The internet is an international communications resource that allows the exchange of content between individuals across a network of devices. Because the internet has no centralized governing body, constituent networks are the ones that set the policies on internet usage. In the US, the Federal Communications Commission Chairman Ajit Pai recently proposed a plan to kill the net neutrality laws in the US, and this proposal will be officially voted on December 14th. This plans intends to give ICT corporations the right to speed up, slow down, and even block access to content. This would violate free access to information and technology, charging people more for better access and forcing others onto cheaper, slower networks. This course of action has been met with serious contention by the American public who feel like their freedom of speech rights are being violated.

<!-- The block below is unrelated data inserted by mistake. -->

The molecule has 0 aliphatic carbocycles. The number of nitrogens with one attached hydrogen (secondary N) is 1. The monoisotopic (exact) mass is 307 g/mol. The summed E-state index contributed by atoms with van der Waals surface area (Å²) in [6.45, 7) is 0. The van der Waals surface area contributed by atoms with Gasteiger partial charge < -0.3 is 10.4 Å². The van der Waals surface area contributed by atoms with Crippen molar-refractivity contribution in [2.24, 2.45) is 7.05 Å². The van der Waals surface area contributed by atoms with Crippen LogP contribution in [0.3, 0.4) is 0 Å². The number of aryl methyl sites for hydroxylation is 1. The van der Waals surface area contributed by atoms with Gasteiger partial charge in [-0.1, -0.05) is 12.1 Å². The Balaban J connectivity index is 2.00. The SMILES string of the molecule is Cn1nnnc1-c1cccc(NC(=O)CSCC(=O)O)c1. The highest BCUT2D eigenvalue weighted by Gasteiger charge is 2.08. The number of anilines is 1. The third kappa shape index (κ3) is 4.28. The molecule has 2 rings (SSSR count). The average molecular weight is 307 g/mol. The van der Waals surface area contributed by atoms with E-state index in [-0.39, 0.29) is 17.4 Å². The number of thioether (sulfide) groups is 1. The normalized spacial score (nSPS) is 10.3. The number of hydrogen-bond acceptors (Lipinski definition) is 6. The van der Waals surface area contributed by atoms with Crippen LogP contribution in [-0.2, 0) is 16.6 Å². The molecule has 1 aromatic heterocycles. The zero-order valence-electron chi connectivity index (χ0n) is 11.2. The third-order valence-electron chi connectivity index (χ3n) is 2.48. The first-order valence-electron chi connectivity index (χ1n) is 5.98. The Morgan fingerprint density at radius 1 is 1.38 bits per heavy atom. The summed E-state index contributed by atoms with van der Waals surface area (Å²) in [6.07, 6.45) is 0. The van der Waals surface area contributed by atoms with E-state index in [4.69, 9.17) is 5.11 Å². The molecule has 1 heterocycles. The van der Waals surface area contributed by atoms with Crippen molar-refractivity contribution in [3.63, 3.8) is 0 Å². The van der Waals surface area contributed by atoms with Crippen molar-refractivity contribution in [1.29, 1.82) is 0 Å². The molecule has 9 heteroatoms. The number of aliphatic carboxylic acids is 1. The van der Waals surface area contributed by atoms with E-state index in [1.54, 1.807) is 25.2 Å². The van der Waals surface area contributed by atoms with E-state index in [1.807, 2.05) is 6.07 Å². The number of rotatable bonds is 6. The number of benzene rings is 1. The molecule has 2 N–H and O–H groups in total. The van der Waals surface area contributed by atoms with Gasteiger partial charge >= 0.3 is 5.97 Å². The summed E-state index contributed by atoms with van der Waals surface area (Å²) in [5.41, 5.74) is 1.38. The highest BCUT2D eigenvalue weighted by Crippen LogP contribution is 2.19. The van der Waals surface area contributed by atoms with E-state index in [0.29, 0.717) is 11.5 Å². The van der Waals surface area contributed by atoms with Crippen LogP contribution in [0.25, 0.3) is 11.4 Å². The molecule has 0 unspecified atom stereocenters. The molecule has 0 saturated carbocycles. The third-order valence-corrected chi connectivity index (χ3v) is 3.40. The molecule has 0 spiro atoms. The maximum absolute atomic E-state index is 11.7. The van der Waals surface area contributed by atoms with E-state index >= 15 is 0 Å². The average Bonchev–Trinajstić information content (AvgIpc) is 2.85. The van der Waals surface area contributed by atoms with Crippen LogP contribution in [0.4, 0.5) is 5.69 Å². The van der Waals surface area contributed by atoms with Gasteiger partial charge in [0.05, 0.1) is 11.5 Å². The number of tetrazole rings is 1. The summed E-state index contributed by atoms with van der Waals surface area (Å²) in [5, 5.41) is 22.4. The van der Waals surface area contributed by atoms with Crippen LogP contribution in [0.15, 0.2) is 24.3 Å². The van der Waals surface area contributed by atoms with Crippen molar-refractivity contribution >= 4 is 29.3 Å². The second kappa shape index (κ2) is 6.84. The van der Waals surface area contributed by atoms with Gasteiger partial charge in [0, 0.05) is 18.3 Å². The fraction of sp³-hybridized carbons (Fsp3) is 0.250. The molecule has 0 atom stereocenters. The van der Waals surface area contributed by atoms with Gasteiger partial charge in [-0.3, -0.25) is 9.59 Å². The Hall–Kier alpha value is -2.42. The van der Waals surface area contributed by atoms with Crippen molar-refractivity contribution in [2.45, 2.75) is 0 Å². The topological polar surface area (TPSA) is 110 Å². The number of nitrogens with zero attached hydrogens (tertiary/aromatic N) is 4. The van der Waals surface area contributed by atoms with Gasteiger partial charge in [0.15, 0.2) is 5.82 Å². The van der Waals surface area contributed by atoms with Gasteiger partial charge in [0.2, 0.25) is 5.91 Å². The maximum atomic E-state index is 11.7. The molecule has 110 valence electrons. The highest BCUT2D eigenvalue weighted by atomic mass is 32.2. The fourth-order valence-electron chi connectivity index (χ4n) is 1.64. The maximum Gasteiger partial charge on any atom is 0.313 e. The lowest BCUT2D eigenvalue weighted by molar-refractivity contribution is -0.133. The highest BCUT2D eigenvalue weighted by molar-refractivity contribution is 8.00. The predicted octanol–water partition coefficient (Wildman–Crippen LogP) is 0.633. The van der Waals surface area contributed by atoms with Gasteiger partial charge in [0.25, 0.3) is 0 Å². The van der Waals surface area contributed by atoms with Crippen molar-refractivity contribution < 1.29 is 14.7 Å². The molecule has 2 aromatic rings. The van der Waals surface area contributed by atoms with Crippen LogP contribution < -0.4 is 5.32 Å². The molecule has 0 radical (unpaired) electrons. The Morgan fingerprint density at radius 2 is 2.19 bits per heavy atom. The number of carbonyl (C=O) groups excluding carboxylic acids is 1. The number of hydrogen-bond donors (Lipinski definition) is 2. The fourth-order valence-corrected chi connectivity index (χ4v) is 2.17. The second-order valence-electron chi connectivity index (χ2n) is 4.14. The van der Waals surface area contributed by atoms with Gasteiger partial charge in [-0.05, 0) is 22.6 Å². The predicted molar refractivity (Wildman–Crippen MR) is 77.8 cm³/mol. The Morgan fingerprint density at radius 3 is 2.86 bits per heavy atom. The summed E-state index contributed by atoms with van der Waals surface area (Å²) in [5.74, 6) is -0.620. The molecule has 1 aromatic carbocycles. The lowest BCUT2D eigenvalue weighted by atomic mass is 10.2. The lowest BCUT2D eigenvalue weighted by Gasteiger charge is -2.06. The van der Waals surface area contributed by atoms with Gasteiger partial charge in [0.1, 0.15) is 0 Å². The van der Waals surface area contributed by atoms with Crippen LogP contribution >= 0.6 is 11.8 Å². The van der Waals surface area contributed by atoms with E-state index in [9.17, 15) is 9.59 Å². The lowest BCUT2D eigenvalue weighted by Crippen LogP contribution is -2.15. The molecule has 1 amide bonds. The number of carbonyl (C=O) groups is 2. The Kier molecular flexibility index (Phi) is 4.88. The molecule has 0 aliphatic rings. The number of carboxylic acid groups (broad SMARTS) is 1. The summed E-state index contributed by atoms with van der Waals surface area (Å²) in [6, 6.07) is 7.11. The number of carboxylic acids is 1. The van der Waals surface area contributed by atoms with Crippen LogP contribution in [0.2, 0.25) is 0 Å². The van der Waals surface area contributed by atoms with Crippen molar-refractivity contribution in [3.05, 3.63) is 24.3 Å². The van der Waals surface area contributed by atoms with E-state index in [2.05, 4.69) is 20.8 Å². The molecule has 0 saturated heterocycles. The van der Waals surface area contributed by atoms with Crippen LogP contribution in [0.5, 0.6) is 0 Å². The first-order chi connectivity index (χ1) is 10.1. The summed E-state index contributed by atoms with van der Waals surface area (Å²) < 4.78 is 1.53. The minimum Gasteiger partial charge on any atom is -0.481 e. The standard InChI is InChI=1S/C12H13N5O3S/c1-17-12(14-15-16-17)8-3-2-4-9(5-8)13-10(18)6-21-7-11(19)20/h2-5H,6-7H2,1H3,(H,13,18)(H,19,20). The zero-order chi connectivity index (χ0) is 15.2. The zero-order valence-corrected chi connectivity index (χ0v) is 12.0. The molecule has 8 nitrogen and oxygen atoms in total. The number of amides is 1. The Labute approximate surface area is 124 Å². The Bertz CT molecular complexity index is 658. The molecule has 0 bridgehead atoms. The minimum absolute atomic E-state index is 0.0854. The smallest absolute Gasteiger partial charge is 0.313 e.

With issues such as net neutrality, it is essential to have a multi-stakeholder framework in place. By having government, the private sector, and civil society take part in the governance of the internet, it establishes a framework that prevents the control and abuse of internet access. In the case of net neutrality, it is a plan that is pushed by the lobbying groups of large communications providers and that is being reviewed by the government in order to become official legislation. However, civil societies are advocating against it and through petitions and protest, are fighting to upkeep the net neutrality. Fundamentally, the internet is a public good and a key component of the freedom of speech rights that are the foundation of a democratic institution. It is up to the government to uphold these values and ensure the well-being of the population. Through actions of civil society, the official vote for/against net neutrality can be swayed to counter the actions of the private sector that seek to make profits off of the control of content. The multi-stakeholder internet governance therefore creates a system of checks and balances in order to create a just and equitable system for internet provision in the US.